Getting Your Dream Job Takes True Grit

True Grit

Mattie Ross really has some chutzpah.

How do you stand out amongst 15,000 candidates to win the job of a lifetime? It takes persistence, passion, and a thick skin, a.k.a. true grit.

I recently had the pleasure of seeing the movie True Grit, written and directed by the Coen brothers, the film geniuses who also gave the world such all-time great movies as “Fargo,” “The Big Lebowski,” and “No Country for Old Men.”

I found “True Grit” to be a glorious cinematic experience on many levels, and what I enjoyed most of all was the breakout performance by its lead female actress, 14-year-old Hailee Steinfeld, as the film’s main character, Mattie Ross.

The Coen brothers’ version of Mattie Ross is arguably the greatest part, with the greatest dialogue, ever written for a 14-year-old girl.

I admit I haven’t yet seen this year’s Oscar-winning heavy hitters like “The King’s Speech” or “The Fighter,” but if it were up to me, this film would have cleaned up at the Academy Awards. Based on the novel True Grit by Charles Portis, the film centers on the story of Ross, a young girl in a frontier town who, upon the murder of her father, has the gumption to insist that the outlaw Tom Chaney is brought to justice for the crime.

In a performance that landed her an Oscar nomination, Steinfeld holds her own beside superstar co-stars Jeff Bridges and Matt Damon. These two Hollywood icons give colorful, funny, and endearing performances as Rooster Cogburn and Texas Marshal LaBeouf, her character’s unlikely allies. The trio must follow a cold trail across the harsh Wild West in pursuit of outlaw Chaney.

When I read that True Grit’s producers considered some 15,000 girls before offering the part to Steinfeld, whose previous biggest acting credit was a 30-second K-Mart commercial, I was inspired to find out how she was able to get the edge and land the part that has launched her career like a rocket.

I learned that Steinfeld’s preparation to seize this opportunity started when she was eight years old, when she first indicated to her parents that she was interested in acting. Before her parents allowed her to have her head shots done and go on auditions, they insisted that she attend a children’s acting school for a year to ensure that she was genuinely committed to the endeavor.

Some five years later, after Steinfeld had steadily racked up a series of small parts, a family friend told her about the announcement of a nationwide search for girls to audition for the part of Mattie Ross.

Steinfeld sent in an audition tape. Two days later, she received her first call back to meet with a casting agent. The agent told her it would be about five weeks before she heard anything else. During that time, Steinfeld continued to prepare for the role, “treating it as if I had the job.”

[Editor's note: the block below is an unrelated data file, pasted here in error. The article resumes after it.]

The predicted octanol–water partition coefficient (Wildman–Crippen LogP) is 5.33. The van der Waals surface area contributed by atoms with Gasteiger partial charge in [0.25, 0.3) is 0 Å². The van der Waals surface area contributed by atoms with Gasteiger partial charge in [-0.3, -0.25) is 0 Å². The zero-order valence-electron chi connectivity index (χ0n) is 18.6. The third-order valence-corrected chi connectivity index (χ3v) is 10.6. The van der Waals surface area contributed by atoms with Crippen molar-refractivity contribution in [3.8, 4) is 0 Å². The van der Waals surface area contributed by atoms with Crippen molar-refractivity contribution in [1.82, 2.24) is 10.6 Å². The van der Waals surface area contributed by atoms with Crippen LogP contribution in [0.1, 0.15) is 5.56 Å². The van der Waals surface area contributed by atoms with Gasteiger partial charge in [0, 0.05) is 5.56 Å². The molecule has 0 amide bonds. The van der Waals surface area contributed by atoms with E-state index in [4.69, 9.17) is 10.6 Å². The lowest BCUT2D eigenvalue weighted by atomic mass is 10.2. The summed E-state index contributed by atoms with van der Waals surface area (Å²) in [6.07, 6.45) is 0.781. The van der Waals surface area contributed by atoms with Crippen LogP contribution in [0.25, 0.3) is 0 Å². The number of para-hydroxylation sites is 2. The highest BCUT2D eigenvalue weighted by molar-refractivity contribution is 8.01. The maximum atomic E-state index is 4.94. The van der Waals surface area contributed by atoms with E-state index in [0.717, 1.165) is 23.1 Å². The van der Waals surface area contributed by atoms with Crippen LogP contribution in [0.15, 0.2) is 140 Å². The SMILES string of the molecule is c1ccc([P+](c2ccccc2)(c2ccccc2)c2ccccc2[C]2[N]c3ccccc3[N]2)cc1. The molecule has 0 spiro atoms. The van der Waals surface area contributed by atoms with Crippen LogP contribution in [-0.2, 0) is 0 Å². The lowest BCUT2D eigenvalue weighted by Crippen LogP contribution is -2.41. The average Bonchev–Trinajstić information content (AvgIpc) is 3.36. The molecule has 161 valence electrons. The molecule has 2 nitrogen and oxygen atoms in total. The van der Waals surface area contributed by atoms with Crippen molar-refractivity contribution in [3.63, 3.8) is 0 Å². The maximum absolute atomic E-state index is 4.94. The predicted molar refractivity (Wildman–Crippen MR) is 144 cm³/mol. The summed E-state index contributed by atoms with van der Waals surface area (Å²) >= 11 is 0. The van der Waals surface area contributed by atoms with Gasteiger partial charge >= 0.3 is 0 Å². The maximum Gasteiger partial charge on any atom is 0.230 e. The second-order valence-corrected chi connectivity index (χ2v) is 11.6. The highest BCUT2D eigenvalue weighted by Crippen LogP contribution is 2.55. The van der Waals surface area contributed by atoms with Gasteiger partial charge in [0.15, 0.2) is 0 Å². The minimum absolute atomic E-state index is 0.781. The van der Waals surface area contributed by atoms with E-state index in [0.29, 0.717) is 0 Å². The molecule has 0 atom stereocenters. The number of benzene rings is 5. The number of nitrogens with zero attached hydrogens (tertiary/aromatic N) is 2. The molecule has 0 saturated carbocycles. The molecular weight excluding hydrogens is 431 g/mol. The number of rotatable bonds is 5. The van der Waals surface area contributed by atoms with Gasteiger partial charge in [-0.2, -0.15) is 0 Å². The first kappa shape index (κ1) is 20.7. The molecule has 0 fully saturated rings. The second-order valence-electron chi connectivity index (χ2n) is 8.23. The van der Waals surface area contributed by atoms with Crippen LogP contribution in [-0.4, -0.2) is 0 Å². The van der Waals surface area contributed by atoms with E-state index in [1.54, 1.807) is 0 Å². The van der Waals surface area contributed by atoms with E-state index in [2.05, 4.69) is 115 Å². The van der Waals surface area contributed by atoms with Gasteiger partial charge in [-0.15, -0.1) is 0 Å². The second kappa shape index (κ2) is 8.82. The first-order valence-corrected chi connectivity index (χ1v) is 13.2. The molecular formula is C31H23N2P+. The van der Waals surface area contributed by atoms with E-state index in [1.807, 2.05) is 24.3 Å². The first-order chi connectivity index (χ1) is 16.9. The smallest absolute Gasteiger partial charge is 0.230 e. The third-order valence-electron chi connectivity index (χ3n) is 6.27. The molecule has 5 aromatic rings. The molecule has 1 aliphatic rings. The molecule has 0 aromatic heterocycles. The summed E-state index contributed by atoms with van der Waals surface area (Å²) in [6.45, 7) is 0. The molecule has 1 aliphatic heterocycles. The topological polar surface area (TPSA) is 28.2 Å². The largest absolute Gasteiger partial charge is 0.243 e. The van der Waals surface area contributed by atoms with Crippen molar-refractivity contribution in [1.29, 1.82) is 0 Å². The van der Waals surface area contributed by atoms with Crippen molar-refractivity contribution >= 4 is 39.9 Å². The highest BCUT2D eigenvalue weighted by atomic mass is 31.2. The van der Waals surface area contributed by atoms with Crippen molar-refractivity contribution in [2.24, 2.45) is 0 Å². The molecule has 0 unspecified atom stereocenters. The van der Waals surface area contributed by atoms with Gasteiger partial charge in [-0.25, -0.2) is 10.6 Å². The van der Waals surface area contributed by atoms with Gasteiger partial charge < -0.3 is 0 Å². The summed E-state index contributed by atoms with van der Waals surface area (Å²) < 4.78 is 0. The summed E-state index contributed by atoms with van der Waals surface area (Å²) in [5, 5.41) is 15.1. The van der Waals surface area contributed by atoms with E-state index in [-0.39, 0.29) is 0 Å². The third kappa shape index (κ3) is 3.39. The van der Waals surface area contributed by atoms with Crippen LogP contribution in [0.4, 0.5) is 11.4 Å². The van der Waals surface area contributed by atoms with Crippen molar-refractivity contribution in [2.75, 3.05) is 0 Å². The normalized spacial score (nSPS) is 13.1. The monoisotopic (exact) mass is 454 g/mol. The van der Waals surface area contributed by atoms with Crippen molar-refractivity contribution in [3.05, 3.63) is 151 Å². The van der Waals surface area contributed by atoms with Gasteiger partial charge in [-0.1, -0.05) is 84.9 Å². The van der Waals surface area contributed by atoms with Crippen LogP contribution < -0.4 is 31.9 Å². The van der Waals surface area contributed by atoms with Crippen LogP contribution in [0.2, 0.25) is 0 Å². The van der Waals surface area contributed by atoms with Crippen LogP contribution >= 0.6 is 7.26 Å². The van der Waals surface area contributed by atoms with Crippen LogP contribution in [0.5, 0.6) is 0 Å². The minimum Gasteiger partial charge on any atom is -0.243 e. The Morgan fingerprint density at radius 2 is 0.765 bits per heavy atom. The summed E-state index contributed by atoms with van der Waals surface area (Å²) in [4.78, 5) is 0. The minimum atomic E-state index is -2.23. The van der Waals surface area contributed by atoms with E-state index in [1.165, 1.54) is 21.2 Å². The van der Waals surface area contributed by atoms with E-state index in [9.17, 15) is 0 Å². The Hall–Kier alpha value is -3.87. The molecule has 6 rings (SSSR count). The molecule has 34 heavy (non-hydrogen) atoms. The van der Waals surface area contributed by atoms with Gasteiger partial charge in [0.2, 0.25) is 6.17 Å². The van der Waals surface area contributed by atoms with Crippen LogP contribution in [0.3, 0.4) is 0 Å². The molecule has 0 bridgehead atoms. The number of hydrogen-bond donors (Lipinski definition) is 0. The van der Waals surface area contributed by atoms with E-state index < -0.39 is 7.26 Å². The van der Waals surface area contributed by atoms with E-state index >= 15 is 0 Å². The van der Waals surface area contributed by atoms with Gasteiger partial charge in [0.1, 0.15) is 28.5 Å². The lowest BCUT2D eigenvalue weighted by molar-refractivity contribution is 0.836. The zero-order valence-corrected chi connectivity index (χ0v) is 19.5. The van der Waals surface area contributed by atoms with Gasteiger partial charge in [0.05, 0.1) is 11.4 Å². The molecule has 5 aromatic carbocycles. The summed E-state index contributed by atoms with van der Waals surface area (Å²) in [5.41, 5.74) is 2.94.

She pored over the script with an acting coach, mastered the complex dialogue, and learned how to roll a cigarette. She worked on locating the character’s emotional center in addition to just memorizing the words. By the time Steinfeld was called for the incredible opportunity to meet with the Coen brothers, she was very comfortable in the shoes of  Mattie Ross.

Best Supporting Actress nominee Hailee Steinfeld on Oscar night, Feb. 2011

“After watching the original and after reading the sides that I had — I didn’t have the full script until after I got the job — I had a full vision of this character, you know, down to the way she would walk,” Steinfeld said in one interview.

The Coen brothers giggled throughout her audition, and she didn’t let that throw off her performance. She didn’t know at the time that the Coen brothers are frequent gigglers, and that meant that they liked her.

Before Steinfeld was called in at the 11th hour in the audition process, the Coen brothers were at a loss to find the right actress to play Ross. When Steinfeld auditioned, “that was a big relief because then you can stop trying to convince yourself that Plan B is good enough….,” they said in one interview.

“She’s certainly a natural in terms of being comfortable in her stuff and she wasn’t intimidated by anyone or by the process. I think we sort of knew when we cast her that that was going to work, and then there was a certain amount of relief when we started filming, and she was just great.”

One interviewer asked Steinfeld what true grit means to her, and she said “perseverance, and to never retreat, never back down, always take a step forward, follow through, and if you get knocked down, you get right back up.”

For people in any profession, Steinfeld’s story has much to inspire those seeking to get their big break and land the best parts. With her passion for pursuing her craft and her take-charge performance as the brave young Ross, Steinfeld has certainly shown that she has some sand.

Traits like these come in handy when you are trying to land your dream job or if you find you must take justice into your own hands to bring down a gnarly Wild West outlaw.

For more deep thoughts on how the lessons of pop culture can empower the job seeker, see my previous article, How Tina Turner Helped Me Learn to Deal with Job Rejection.

If you’d like to be considered for a starring role in the restaurant industry or need some help finding the right talent, contact Rebecca at 612.354.7400 or Rebecca.patt@wraysearch.com.

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